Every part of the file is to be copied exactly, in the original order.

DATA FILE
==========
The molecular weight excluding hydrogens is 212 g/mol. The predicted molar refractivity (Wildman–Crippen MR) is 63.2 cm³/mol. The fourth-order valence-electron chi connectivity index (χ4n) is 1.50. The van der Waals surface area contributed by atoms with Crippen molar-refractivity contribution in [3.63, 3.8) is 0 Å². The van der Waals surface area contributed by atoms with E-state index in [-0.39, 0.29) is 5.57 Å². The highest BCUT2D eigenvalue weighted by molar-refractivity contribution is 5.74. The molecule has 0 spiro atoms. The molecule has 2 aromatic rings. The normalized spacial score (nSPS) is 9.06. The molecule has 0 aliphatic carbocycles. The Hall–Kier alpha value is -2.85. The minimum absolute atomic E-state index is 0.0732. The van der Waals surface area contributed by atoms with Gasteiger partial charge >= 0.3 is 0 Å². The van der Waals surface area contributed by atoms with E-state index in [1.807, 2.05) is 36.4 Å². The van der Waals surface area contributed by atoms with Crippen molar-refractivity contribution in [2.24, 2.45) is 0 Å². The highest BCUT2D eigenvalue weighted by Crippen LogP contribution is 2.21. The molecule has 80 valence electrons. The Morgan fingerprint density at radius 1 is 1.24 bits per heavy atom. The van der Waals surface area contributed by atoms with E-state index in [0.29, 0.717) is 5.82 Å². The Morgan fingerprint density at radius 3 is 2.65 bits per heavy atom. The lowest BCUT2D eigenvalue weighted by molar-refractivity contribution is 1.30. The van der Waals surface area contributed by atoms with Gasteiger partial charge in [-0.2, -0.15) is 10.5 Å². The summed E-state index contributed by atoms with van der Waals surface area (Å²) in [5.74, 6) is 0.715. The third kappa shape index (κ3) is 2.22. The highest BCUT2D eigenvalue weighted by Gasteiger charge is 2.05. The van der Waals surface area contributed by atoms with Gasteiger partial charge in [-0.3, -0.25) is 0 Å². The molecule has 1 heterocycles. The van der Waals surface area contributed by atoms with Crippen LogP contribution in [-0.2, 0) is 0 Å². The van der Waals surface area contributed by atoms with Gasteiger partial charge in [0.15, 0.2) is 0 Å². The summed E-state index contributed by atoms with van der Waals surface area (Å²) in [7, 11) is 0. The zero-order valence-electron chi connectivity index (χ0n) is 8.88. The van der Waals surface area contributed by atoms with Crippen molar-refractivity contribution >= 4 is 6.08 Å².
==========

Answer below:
The molecular weight excluding hydrogens is 212 g/mol. The predicted molar refractivity (Wildman–Crippen MR) is 63.2 cm³/mol. The fourth-order valence-electron chi connectivity index (χ4n) is 1.50. The van der Waals surface area contributed by atoms with Crippen molar-refractivity contribution in [3.63, 3.8) is 0 Å². The van der Waals surface area contributed by atoms with E-state index in [-0.39, 0.29) is 5.57 Å². The highest BCUT2D eigenvalue weighted by molar-refractivity contribution is 5.74. The molecule has 0 spiro atoms. The molecule has 2 aromatic rings. The normalized spacial score (nSPS) is 9.06. The molecule has 0 aliphatic carbocycles. The Hall–Kier alpha value is -2.85. The minimum absolute atomic E-state index is 0.0732. The van der Waals surface area contributed by atoms with Gasteiger partial charge >= 0.3 is 0 Å². The van der Waals surface area contributed by atoms with E-state index in [1.807, 2.05) is 36.4 Å². The van der Waals surface area contributed by atoms with Crippen molar-refractivity contribution in [2.24, 2.45) is 0 Å². The highest BCUT2D eigenvalue weighted by Crippen LogP contribution is 2.21. The molecule has 80 valence electrons. The Morgan fingerprint density at radius 1 is 1.24 bits per heavy atom. The van der Waals surface area contributed by atoms with E-state index in [0.29, 0.717) is 5.82 Å². The Morgan fingerprint density at radius 3 is 2.65 bits per heavy atom. The lowest BCUT2D eigenvalue weighted by molar-refractivity contribution is 1.30. The van der Waals surface area contributed by atoms with Gasteiger partial charge in [-0.2, -0.15) is 10.5 Å². The summed E-state index contributed by atoms with van der Waals surface area (Å²) in [5.74, 6) is 0.715. The third kappa shape index (κ3) is 2.22. The highest BCUT2D eigenvalue weighted by Gasteiger charge is 2.05. The van der Waals surface area contributed by atoms with Gasteiger partial charge in [-0.3, -0.25) is 0 Å². The molecule has 1 heterocycles. The van der Waals surface area contributed by atoms with Crippen LogP contribution in [-0.2, 0) is 0 Å². The van der Waals surface area contributed by atoms with Gasteiger partial charge in [0.15, 0.2) is 0 Å². The summed E-state index contributed by atoms with van der Waals surface area (Å²) in [7, 11) is 0. The zero-order valence-electron chi connectivity index (χ0n) is 8.88. The van der Waals surface area contributed by atoms with Crippen molar-refractivity contribution >= 4 is 6.08 Å².